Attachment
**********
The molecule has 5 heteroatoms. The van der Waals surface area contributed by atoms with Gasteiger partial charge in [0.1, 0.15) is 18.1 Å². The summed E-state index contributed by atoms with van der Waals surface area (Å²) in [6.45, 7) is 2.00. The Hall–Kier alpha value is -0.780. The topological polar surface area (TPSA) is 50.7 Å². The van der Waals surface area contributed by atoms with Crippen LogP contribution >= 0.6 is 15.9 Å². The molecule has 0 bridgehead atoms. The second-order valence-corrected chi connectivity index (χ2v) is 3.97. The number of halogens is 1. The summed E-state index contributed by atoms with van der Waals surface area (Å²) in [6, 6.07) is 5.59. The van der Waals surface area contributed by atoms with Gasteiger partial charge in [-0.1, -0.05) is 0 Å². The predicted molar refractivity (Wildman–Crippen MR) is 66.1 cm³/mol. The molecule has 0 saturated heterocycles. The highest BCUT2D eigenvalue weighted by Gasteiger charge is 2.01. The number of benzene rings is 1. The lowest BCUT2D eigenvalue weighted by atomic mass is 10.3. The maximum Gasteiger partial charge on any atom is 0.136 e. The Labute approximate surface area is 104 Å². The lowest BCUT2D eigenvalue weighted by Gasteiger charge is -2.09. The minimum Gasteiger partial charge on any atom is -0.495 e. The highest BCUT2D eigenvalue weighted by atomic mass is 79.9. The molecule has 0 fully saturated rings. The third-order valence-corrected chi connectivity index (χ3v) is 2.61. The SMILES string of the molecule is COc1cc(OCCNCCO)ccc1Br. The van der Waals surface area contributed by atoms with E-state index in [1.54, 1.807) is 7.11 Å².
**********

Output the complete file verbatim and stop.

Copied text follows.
The molecule has 5 heteroatoms. The van der Waals surface area contributed by atoms with Gasteiger partial charge in [0.1, 0.15) is 18.1 Å². The summed E-state index contributed by atoms with van der Waals surface area (Å²) in [6.45, 7) is 2.00. The Hall–Kier alpha value is -0.780. The topological polar surface area (TPSA) is 50.7 Å². The van der Waals surface area contributed by atoms with Crippen LogP contribution >= 0.6 is 15.9 Å². The molecule has 0 bridgehead atoms. The second-order valence-corrected chi connectivity index (χ2v) is 3.97. The number of halogens is 1. The summed E-state index contributed by atoms with van der Waals surface area (Å²) in [6, 6.07) is 5.59. The van der Waals surface area contributed by atoms with Gasteiger partial charge in [-0.1, -0.05) is 0 Å². The predicted molar refractivity (Wildman–Crippen MR) is 66.1 cm³/mol. The molecule has 0 saturated heterocycles. The highest BCUT2D eigenvalue weighted by Gasteiger charge is 2.01. The number of benzene rings is 1. The lowest BCUT2D eigenvalue weighted by atomic mass is 10.3. The maximum Gasteiger partial charge on any atom is 0.136 e. The Labute approximate surface area is 104 Å². The lowest BCUT2D eigenvalue weighted by Gasteiger charge is -2.09. The minimum Gasteiger partial charge on any atom is -0.495 e. The highest BCUT2D eigenvalue weighted by atomic mass is 79.9. The molecule has 0 fully saturated rings. The third-order valence-corrected chi connectivity index (χ3v) is 2.61. The SMILES string of the molecule is COc1cc(OCCNCCO)ccc1Br. The van der Waals surface area contributed by atoms with E-state index in [1.54, 1.807) is 7.11 Å².